Hester’s sense of momentum also extends to his layouts which make skillful and frequent use of negative space. There’s nice variety and every once in a while Hester knocks it out of the park with an instantly striking arrangement.

Craig Rousseau handles the flashback pages, capturing the feeling of the New Batman Adventures era while adding something of his own style. Some characters, like Alfred and Tim Drake, are nearly spot-on replications of the cartoon’s aesthetic, but our leads each look a little different. Honestly, I never quite warmed to the simplified designs of NBA and Rousseau’s more complex eyes and less stylized renderings do a lot for the art without abandoning the feeling of nostalgia.

Admittedly, characters can look a little stiff at times and the requirements of the style can lead to some unlikely anatomy. A side by side comparison of Bruce and Barbara’s necks is nearly laughable. Nonetheless, Rousseau’s sections really are about emotions. The script is all soapy drama, appeals to our optimism, and cathartic moments of triumph cut short. In that, Rousseau succeeds fabulously. Particularly in the final ten pages, Rousseau delivers a thoroughly emotional reading experience that’s direct and clearz without losing a sense of subtlety.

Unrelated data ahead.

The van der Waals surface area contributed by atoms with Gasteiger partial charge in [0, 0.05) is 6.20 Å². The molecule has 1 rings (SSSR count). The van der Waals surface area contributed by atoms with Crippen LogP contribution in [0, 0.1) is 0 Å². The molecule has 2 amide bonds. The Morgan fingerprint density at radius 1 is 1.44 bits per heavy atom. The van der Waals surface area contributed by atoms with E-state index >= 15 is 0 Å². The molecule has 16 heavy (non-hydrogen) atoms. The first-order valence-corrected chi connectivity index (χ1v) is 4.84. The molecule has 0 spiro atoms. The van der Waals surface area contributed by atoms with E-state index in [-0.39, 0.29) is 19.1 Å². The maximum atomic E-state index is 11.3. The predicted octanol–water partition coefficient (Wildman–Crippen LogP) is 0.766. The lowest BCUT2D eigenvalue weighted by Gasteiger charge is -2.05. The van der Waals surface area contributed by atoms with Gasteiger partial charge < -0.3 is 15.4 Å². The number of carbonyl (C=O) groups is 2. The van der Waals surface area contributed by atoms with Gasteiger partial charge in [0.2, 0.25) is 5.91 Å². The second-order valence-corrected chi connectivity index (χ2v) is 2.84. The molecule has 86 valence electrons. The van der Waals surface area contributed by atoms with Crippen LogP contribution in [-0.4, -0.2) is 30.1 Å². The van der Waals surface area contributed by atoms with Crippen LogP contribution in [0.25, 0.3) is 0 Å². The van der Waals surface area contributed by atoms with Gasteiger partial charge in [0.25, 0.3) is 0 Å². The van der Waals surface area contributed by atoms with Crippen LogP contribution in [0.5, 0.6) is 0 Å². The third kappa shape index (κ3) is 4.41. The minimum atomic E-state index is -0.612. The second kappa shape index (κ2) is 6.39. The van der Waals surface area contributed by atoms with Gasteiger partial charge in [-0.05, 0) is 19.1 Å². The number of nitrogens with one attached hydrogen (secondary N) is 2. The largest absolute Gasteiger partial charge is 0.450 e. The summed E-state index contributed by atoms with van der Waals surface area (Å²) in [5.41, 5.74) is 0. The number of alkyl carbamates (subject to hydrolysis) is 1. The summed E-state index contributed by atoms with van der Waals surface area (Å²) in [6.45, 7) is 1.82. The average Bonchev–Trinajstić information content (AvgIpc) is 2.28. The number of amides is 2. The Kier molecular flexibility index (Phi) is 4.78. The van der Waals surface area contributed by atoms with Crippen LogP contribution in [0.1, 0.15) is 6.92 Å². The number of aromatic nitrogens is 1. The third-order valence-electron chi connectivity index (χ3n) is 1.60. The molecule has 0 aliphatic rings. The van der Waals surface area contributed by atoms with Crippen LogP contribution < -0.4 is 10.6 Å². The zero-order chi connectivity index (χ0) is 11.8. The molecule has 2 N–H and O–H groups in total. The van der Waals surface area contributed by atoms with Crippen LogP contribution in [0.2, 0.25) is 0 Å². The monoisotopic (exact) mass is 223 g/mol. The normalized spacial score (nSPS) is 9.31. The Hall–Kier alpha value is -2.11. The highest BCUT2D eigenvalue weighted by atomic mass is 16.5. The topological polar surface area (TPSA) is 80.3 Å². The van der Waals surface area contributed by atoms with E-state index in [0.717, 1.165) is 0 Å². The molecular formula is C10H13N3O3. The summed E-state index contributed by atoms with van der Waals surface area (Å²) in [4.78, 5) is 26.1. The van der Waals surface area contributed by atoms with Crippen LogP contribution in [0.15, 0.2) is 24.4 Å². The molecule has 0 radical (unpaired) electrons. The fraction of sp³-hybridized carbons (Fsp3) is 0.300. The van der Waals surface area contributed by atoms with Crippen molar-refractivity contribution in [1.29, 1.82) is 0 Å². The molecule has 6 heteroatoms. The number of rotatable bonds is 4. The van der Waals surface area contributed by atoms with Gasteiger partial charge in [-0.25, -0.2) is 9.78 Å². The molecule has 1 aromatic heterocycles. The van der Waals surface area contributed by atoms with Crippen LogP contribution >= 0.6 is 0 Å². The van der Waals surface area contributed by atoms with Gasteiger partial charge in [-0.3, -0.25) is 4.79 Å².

The Conclusion: It’s sad to see the Justice League co-feature go, but Batman Beyond Universe #13 really does make the best of it. Though things start out slow, they build to a fever pitch by issue’s end. Attractive art and dialogue with a laser sight on your heart make this an impressive addition to one of DC’s best books. Batman Beyond Universe #13 is a little too uneven to be an absolute must read, but it’s still pretty amazing. If the New 52 line could be half as consistent or brilliant as this supposed side-project, DC would be in a great place.

Grade: B+


A Thought:

  • What a week for Kyle Higgins and Alec Siegel! If you’re not following these two, you’re missing one of the most impressive writing teams in comics today.


– Noah Sharma



, , , , , , , , , , , , , , , , , , , ,